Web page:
After announcing an investment of R$7 billion in Brazil, Chevrolet announced a two-week stoppage at its factory in Gravataí (RS), where Onix and Onix Plus, the brand’s best-selling cars, are made.
“The GM factory in Gravataí will make adjustments to the production program and will grant collective vacations to employees between February 12th and 25th,” said the automaker in a succinct note. Wanted, the Chevrolet stated that the company’s other units continue to operate normally, but did not answer whether there are stocks so that sales of the models are not affected.
The Gravataí factory has just returned from the collective vacation at the end of the year, which has already affected model sales. In December, the Onyx it had sold 10,839 units, while its sedan version sold 6,375. Now in January there were 5,714 registrations for the hatch and 3,559 for the Onix Plus.
Valcir Ascari, director of the Metalworkers Union of Gravataí, told the Autodata agency that the company did not provide information about the stoppage, but that he believes it is a measure to reduce stocks.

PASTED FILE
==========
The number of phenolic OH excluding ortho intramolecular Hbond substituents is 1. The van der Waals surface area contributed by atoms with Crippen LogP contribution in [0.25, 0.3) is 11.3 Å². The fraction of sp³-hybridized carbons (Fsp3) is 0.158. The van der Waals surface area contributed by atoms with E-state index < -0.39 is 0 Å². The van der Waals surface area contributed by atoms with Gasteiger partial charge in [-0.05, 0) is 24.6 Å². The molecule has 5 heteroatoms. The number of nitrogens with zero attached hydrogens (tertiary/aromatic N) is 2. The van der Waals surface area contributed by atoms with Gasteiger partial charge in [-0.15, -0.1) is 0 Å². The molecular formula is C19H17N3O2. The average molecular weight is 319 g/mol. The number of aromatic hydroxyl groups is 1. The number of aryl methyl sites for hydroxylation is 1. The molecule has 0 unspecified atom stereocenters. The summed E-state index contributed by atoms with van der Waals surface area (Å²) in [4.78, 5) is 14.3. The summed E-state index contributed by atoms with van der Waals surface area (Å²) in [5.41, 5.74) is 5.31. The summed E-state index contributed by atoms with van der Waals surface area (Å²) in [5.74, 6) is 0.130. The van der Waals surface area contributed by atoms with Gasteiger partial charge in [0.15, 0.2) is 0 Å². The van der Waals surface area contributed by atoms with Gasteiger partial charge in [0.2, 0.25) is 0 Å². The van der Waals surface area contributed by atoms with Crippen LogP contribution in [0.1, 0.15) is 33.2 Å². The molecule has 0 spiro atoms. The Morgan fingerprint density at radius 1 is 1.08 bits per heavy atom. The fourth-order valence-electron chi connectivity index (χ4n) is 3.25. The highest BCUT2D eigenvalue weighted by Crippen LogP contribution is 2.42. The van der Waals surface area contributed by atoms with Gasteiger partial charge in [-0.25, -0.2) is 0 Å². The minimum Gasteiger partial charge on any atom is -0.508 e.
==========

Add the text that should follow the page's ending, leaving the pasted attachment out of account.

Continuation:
At the end of last year, the São José dos Campos factory, where the S10 pickup truck and the Trailblazer SUV are made, installed a voluntary dismissal program (PDV). The measure was the solution found by the company and the Metalworkers Union of São José dos Campos and Region after the cancellation of 1,245 layoffs in two factories in the region.
The crisis at the São José dos Campos factory began when a strike was called on October 23 after the company fired several employees via telegrams and email over the weekend. Furthermore, even pregnant women were on the manufacturer’s cut list.
At the time, the GM admitted the strike and said he understood the impact “on people’s lives”. Still, he highlighted that “adaptation was necessary” to maintain agility in operations after “drops in sales”.
To put an end to the strike, the Metalworkers Union of São José dos Campos demanded the cancellation of the layoffs. This happened when the TST rejected the automaker’s request for an injunction to maintain the shutdowns.
As a result, the decision to reinstate all those laid off was valid with the prohibition of further layoffs, under penalty of a fine of R$1,000 per day, per worker.
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